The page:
The deity was greatly revered in that region. Thousands of people used to worship her. There was a widespread rumour that no one returned unsatisfied from the temple. Having reached the courtyard of the temple, the thief felt a bit assured.

He folded his hands before the deity and spoke in a devotional voice,

'0 Mother! I seek your protection. Please save me.'

The deity was pleased by his humility and said to him,

Shout when people come to arrest you and no one would be able to come in front of you.'

The thief:

'Mother, my throat is parched out of fear and I can't shout.'

The deity:

'Look straight into the eyes of your captors and they will not be able to arrest you.'

The thief:

'Mother, fear has petrified my eyes, I can't see straight at anybody.'

The diety:

'All right, close the doors of the temple and you will escape apprehension.'

The thief:

'Mother, what you say is fine, but due to fear my hands refuse to work and l can't close the door.'

The deity:

'Then go and hide yourself behind my idol.'

The thief:

'That is fine too but fear has rendered me motionless and I can't walk.'

The deity said angrily:

'Then I can't help such an impotent and useless fellow.'

We need renewed and vigorous effort for achieving success. Let us embark on one such effort and first of all refine our concepts relating to religion and form new relations and bonds.

The end-result of economic power is glory and opulence. Along with it one should be sensitive and sympathetic. It will curb both exploitation and accumulation.

The end-result of state power is authority. Along with it one should have self-discipline. It will prevent irresponsible exercise of authority.

The end-result of religious power is purity. It should be coupled with morality.

A religious person has his gaze fixed only on the hereafter and rarely on the now and the here. One is afraid of spoiling the hereafter in the absence of religion, but there is no fear that unethical behaviour is bound to spoil the hereafter. People feel remorse and consider the day waste if they are not able on that day to count the beads on a rosary, but they neither have remorse nor consider the day wasted if they indulge in unethical behaviour. This is because they have convinced themselves that a few minutes' religious ritual will purge them of thousands of sins. Today people are suspicious of a religious person because there is no compatibility between his inner being and external behaviour. His fragmented personality is unable to instil goodwill towards religion in the mind of the people. The dividing line between the religious and the irreligious, between a believer and a non-believer has disappeared. This should urge the religious people to give serious thought to the matter. I see only one way of strengthening the power of religion - developing a feeling of unity or equality and creating a bond between religion and morality.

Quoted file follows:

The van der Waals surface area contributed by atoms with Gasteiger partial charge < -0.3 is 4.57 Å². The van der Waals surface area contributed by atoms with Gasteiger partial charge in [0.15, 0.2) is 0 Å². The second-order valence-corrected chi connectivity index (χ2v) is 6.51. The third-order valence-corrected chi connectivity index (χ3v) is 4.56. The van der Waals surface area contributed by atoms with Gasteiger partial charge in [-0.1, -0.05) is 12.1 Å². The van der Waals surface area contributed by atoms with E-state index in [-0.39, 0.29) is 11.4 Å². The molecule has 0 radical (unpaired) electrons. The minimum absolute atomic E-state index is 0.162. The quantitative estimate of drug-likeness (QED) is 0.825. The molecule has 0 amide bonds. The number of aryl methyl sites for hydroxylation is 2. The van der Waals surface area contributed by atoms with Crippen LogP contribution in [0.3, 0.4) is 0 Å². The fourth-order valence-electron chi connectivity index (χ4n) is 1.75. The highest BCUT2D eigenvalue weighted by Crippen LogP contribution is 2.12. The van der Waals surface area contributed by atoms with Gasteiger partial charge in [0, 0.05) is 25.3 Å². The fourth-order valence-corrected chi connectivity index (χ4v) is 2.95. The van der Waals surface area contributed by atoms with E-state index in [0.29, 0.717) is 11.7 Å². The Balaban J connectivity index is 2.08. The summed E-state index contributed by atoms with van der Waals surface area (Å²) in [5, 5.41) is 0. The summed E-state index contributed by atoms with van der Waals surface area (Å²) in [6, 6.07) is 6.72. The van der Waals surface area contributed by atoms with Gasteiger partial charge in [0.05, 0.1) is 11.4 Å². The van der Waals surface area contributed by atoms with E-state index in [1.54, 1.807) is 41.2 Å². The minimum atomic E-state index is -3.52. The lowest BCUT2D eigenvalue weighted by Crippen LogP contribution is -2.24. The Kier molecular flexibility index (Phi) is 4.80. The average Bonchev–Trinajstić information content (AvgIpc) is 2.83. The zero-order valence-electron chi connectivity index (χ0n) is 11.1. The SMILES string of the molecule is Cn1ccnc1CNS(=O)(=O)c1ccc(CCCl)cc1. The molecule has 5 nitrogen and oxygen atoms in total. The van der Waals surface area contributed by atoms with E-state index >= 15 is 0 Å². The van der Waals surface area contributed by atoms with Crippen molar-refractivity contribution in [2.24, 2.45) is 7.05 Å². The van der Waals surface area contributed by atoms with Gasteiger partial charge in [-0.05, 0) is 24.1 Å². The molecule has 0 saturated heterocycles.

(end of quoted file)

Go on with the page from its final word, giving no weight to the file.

Sources
  • I And Mine by Acharya Mahaprajna
  • Edited by Muni Dulahraj ji
  • Translated by R.P. Bhatnagar, formerly Prof. Dept. of English at Jaipur University
  • Published by Jain Vishva Bharati Institute, Ladnun, India, 1st Edition, 1995

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Some texts contain  footnotes  and  glossary  entries. To distinguish between them, the links have different colors.
  1. Body
  2. Cooperation
  3. Deceit
  4. Discipline
  5. Fear
  6. Jain Philosophy
  7. Puranas
  8. Soul
  9. Upanishads
  10. Vedanta